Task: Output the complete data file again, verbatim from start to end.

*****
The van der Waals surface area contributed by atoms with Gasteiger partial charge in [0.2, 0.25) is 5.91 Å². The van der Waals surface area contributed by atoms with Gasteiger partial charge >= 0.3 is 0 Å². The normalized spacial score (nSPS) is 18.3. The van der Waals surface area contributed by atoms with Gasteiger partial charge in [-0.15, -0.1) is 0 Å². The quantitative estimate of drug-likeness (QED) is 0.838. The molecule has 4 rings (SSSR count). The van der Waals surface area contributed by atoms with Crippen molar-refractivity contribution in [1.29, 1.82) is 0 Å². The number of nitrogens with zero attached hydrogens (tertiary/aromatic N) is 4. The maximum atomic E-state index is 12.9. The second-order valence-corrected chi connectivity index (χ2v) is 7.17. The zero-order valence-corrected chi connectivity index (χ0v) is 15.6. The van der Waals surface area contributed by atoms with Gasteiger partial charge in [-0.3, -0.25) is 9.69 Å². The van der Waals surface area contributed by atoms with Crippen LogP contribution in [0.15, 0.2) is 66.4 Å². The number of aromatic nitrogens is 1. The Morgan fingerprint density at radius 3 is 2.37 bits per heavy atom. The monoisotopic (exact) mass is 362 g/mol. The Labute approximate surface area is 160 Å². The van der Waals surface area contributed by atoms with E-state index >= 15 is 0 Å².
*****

The van der Waals surface area contributed by atoms with Gasteiger partial charge in [0.2, 0.25) is 5.91 Å². The van der Waals surface area contributed by atoms with Gasteiger partial charge >= 0.3 is 0 Å². The normalized spacial score (nSPS) is 18.3. The van der Waals surface area contributed by atoms with Gasteiger partial charge in [-0.15, -0.1) is 0 Å². The quantitative estimate of drug-likeness (QED) is 0.838. The molecule has 4 rings (SSSR count). The van der Waals surface area contributed by atoms with Crippen molar-refractivity contribution in [1.29, 1.82) is 0 Å². The number of nitrogens with zero attached hydrogens (tertiary/aromatic N) is 4. The maximum atomic E-state index is 12.9. The second-order valence-corrected chi connectivity index (χ2v) is 7.17. The zero-order valence-corrected chi connectivity index (χ0v) is 15.6. The van der Waals surface area contributed by atoms with Gasteiger partial charge in [-0.3, -0.25) is 9.69 Å². The van der Waals surface area contributed by atoms with Crippen LogP contribution in [0.15, 0.2) is 66.4 Å². The number of aromatic nitrogens is 1. The Morgan fingerprint density at radius 3 is 2.37 bits per heavy atom. The monoisotopic (exact) mass is 362 g/mol. The Labute approximate surface area is 160 Å². The van der Waals surface area contributed by atoms with E-state index >= 15 is 0 Å².